Yesterday I went to see Darkest Hour, the new film about Churchill.
It is only playing in one theater, the Malco Ridgeway Cinema Grill. Although we arrived about 15 minutes before the movie time, there was a line. As it turns out, we got the last two tickets to a 12:40 matinee. If you go, order the tickets ahead or get there plenty early.
Darkest Hour centers on the last half of May 1940 when Churchill took over as prime minister from Neville Chamberlain. British forces in France had been corralled in Calais and Dunkirk. Hitler’s takeover of Europe was almost complete.
The film in many ways fails Churchill. It portrays him as determined, but a bit at a loss of what to do. He’s almost addled, something he certainly was not. In reality, he saw the whole debacle coming a decade before and had been preparing for it.
Powerlineblog, which has many Churchill fans, explains: “The film gives us Churchill experiencing a dark night of the soul. He blubbers. He blusters. He shouts. He drinks. He finds resolve in the course of a fictional ride on the underground during which he communes with British commoners. Don’t miss your stop, Sir Winston!”
Yes, that was a ridiculous scene. I don’t think Churchill needed to touch base with the commoners to know what he had to do. The filmmakers undercut their credibility by making this up.
Still, the movie does capture the feeling of the times. The dire situation they were in and the reluctance to go into another war and lose a generation is evident. So is the spirit of the British people that Churchill harnessed to get them through the nightmare.
Steven Hayward at Powerlineblog also wrote this:
When I finally caught up with the movie last week in Los Angeles it took all of my restraint to keep from yelling out at the screen—inaccuracies begin with the very first scene about the May 9 debate in the House of Commons—and I left the theater completely annoyed, requiring a couple of stiff whiskeys to calm down about it. But then a strange thing happened. I started thinking about the movie, breaking down its parts, analyzing the intent and effect of its improvisations and inventions, and after literally tossing and turning in bed all night, by the next morning I had . . . changed my mind.
I now think Darkest Hour is a great movie, and a genuine achievement, particularly for non-specialists. Not perfect, not without grounds for complaint and criticism; there are several elements of the film where I think the sacrifice of accuracy was unnecessary to be supremely dramatic. But the distortions of the truth are not fatal as they are in some other Churchill movies (like last summer’s Churchill, which is an abomination), but in fact are in service of getting some big things right. Churchill experts are likely to be annoyed with many of the liberties the director Joe Wright and screenwriter Anthony McCarten have taken, but I think I get what they were after, and the result is a film that will stand the test of time.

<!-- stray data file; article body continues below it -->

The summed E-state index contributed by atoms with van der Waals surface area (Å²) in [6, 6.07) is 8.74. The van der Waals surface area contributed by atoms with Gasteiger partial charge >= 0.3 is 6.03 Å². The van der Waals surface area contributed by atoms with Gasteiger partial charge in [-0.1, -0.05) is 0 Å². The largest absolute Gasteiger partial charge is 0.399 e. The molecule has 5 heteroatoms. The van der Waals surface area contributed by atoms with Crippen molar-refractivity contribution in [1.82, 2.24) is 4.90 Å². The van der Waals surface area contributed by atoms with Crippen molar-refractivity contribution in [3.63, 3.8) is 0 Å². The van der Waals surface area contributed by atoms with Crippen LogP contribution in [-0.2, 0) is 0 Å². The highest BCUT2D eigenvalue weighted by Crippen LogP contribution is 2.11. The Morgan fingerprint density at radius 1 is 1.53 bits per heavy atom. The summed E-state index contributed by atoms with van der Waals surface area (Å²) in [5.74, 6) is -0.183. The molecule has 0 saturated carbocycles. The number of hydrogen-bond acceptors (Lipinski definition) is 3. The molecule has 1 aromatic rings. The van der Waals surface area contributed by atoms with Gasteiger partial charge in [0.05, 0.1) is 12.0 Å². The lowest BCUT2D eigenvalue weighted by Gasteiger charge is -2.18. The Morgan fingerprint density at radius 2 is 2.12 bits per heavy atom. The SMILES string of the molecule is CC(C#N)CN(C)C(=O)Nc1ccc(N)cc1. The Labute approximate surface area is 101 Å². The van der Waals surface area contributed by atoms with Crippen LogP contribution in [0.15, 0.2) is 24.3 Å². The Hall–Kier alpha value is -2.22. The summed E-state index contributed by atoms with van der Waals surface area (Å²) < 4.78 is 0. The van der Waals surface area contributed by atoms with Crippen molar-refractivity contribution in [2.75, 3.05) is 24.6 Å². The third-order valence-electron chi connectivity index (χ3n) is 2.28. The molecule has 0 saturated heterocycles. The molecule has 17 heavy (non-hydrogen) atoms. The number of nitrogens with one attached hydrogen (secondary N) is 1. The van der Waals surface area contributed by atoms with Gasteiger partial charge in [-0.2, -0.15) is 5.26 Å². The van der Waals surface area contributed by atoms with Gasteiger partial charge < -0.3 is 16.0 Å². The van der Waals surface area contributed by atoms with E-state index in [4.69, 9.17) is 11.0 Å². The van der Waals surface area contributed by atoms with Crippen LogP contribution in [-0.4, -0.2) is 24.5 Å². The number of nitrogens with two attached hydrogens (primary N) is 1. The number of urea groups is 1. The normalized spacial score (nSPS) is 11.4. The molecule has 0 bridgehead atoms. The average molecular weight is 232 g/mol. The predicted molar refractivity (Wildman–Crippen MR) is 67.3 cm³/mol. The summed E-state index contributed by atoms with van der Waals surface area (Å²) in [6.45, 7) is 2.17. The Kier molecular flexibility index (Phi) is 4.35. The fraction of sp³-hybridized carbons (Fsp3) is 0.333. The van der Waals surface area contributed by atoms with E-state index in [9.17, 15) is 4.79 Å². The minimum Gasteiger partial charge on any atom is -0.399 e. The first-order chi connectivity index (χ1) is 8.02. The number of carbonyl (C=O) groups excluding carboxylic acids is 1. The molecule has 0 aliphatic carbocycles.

I also think you can’t watch without seeing parallels to Trump. Churchill was from a noble family, but he was still an outsider, especially in this film which shows that neither the Parliament nor the king were pleased with him as prime minister. Churchill was in direct opposition to Neville Chamberlin and held no delusions about Hitler’s strategy. He did not, like Trump, believe in appeasement. The Iran deal Obama cut to appease them is in harmony with the Chamberlin world view.
Like Churchill in this movie, the elites want you to think Trump is not up to the job. Churchill had Gallipolli; Trump had near bankruptcies. Churchill had been in the wilderness outside of politics for years; Trump is new to it. Churchill understood the British people in the same way that Trump understands what it is to be an American.
Had a poll been taken of yesterday’s audience, I would not be surprised if 75% of them were Trump voters. We connect with the idea of preserving our nation and the worth of freedom.
This is not a perfect film, but it deserves our support. It’s worth seeing and maybe filmmakers will start producing films that aren’t all cartoons, super heroes and space creatures. Maybe. It wasn’t their finest hour, but it was a good one.